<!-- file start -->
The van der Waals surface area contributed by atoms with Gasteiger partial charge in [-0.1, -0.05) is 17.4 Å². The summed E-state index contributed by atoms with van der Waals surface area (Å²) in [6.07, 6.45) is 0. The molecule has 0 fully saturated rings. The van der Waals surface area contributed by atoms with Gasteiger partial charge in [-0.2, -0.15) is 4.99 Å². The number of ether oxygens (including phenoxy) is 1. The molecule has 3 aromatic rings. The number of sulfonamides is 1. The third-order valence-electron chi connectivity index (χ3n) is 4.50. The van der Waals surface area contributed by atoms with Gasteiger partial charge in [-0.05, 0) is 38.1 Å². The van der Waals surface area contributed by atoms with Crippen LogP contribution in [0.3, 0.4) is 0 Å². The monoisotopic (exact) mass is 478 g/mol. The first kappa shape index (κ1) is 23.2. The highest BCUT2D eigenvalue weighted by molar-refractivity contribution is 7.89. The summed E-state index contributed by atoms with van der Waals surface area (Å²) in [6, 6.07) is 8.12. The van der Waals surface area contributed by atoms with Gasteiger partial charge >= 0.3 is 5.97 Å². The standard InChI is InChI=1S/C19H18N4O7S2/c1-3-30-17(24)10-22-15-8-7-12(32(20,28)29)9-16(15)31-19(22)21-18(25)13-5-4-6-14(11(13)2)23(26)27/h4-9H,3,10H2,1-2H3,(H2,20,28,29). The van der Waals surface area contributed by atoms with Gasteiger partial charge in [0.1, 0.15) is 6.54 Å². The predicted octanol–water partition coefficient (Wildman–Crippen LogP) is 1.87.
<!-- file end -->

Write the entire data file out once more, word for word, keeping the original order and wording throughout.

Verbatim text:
The van der Waals surface area contributed by atoms with Gasteiger partial charge in [-0.1, -0.05) is 17.4 Å². The summed E-state index contributed by atoms with van der Waals surface area (Å²) in [6.07, 6.45) is 0. The molecule has 0 fully saturated rings. The van der Waals surface area contributed by atoms with Gasteiger partial charge in [-0.2, -0.15) is 4.99 Å². The number of ether oxygens (including phenoxy) is 1. The molecule has 3 aromatic rings. The number of sulfonamides is 1. The third-order valence-electron chi connectivity index (χ3n) is 4.50. The van der Waals surface area contributed by atoms with Gasteiger partial charge in [-0.05, 0) is 38.1 Å². The van der Waals surface area contributed by atoms with Crippen LogP contribution in [0.3, 0.4) is 0 Å². The monoisotopic (exact) mass is 478 g/mol. The first kappa shape index (κ1) is 23.2. The highest BCUT2D eigenvalue weighted by molar-refractivity contribution is 7.89. The summed E-state index contributed by atoms with van der Waals surface area (Å²) in [6, 6.07) is 8.12. The van der Waals surface area contributed by atoms with Gasteiger partial charge >= 0.3 is 5.97 Å². The standard InChI is InChI=1S/C19H18N4O7S2/c1-3-30-17(24)10-22-15-8-7-12(32(20,28)29)9-16(15)31-19(22)21-18(25)13-5-4-6-14(11(13)2)23(26)27/h4-9H,3,10H2,1-2H3,(H2,20,28,29). The van der Waals surface area contributed by atoms with Gasteiger partial charge in [0.1, 0.15) is 6.54 Å². The predicted octanol–water partition coefficient (Wildman–Crippen LogP) is 1.87.